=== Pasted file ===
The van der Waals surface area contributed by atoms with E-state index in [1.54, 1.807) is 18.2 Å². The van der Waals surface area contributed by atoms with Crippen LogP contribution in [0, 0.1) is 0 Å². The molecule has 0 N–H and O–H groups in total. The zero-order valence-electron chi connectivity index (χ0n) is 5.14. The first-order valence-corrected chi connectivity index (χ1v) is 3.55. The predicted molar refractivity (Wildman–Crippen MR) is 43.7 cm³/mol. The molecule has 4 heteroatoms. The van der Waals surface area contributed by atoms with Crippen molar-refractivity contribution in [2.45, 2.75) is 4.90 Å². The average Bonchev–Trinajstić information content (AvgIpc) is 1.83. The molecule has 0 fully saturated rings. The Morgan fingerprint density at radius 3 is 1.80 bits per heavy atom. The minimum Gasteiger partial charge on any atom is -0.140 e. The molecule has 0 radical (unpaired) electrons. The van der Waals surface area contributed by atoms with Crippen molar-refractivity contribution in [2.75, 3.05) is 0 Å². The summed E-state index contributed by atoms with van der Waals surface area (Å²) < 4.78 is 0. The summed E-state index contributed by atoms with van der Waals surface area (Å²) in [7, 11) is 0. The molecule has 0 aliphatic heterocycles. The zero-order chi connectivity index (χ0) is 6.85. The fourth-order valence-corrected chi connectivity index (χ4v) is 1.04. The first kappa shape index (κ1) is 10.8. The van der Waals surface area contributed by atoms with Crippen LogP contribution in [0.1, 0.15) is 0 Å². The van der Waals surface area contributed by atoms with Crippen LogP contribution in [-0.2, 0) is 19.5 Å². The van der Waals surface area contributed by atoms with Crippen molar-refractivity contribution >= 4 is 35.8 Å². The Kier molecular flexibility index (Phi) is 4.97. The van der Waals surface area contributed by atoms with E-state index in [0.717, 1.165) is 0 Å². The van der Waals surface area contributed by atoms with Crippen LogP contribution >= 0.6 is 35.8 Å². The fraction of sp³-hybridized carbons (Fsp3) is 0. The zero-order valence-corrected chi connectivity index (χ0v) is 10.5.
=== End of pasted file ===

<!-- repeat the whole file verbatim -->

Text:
The van der Waals surface area contributed by atoms with E-state index in [1.54, 1.807) is 18.2 Å². The van der Waals surface area contributed by atoms with Crippen LogP contribution in [0, 0.1) is 0 Å². The molecule has 0 N–H and O–H groups in total. The zero-order valence-electron chi connectivity index (χ0n) is 5.14. The first-order valence-corrected chi connectivity index (χ1v) is 3.55. The predicted molar refractivity (Wildman–Crippen MR) is 43.7 cm³/mol. The molecule has 4 heteroatoms. The van der Waals surface area contributed by atoms with Crippen molar-refractivity contribution in [2.45, 2.75) is 4.90 Å². The average Bonchev–Trinajstić information content (AvgIpc) is 1.83. The molecule has 0 fully saturated rings. The Morgan fingerprint density at radius 3 is 1.80 bits per heavy atom. The minimum Gasteiger partial charge on any atom is -0.140 e. The molecule has 0 radical (unpaired) electrons. The van der Waals surface area contributed by atoms with Crippen molar-refractivity contribution in [2.75, 3.05) is 0 Å². The summed E-state index contributed by atoms with van der Waals surface area (Å²) < 4.78 is 0. The summed E-state index contributed by atoms with van der Waals surface area (Å²) in [7, 11) is 0. The molecule has 0 aliphatic heterocycles. The zero-order chi connectivity index (χ0) is 6.85. The fourth-order valence-corrected chi connectivity index (χ4v) is 1.04. The first kappa shape index (κ1) is 10.8. The van der Waals surface area contributed by atoms with Crippen LogP contribution in [0.1, 0.15) is 0 Å². The van der Waals surface area contributed by atoms with Crippen LogP contribution in [-0.2, 0) is 19.5 Å². The van der Waals surface area contributed by atoms with Crippen molar-refractivity contribution >= 4 is 35.8 Å². The Kier molecular flexibility index (Phi) is 4.97. The van der Waals surface area contributed by atoms with E-state index in [0.717, 1.165) is 0 Å². The van der Waals surface area contributed by atoms with Crippen LogP contribution >= 0.6 is 35.8 Å². The fraction of sp³-hybridized carbons (Fsp3) is 0. The zero-order valence-corrected chi connectivity index (χ0v) is 10.5.